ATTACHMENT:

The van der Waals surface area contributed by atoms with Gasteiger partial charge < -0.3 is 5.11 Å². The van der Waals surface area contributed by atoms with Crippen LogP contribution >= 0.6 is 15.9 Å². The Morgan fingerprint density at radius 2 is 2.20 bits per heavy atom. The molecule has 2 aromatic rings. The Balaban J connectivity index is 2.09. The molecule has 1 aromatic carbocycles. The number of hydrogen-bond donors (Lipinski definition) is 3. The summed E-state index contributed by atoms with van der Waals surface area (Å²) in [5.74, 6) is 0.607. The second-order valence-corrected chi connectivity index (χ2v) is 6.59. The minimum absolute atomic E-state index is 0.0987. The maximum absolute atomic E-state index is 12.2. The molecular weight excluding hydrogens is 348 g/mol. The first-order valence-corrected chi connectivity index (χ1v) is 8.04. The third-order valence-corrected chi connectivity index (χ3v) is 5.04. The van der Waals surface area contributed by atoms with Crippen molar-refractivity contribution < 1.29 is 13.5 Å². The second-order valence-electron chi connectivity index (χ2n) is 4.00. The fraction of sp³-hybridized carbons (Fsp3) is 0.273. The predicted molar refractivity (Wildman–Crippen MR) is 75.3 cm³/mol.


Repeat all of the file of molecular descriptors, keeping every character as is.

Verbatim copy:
The van der Waals surface area contributed by atoms with Gasteiger partial charge < -0.3 is 5.11 Å². The van der Waals surface area contributed by atoms with Crippen LogP contribution >= 0.6 is 15.9 Å². The Morgan fingerprint density at radius 2 is 2.20 bits per heavy atom. The molecule has 2 aromatic rings. The Balaban J connectivity index is 2.09. The molecule has 1 aromatic carbocycles. The number of hydrogen-bond donors (Lipinski definition) is 3. The summed E-state index contributed by atoms with van der Waals surface area (Å²) in [5.74, 6) is 0.607. The second-order valence-corrected chi connectivity index (χ2v) is 6.59. The minimum absolute atomic E-state index is 0.0987. The maximum absolute atomic E-state index is 12.2. The molecular weight excluding hydrogens is 348 g/mol. The first-order valence-corrected chi connectivity index (χ1v) is 8.04. The third-order valence-corrected chi connectivity index (χ3v) is 5.04. The van der Waals surface area contributed by atoms with Crippen molar-refractivity contribution < 1.29 is 13.5 Å². The second-order valence-electron chi connectivity index (χ2n) is 4.00. The fraction of sp³-hybridized carbons (Fsp3) is 0.273. The predicted molar refractivity (Wildman–Crippen MR) is 75.3 cm³/mol.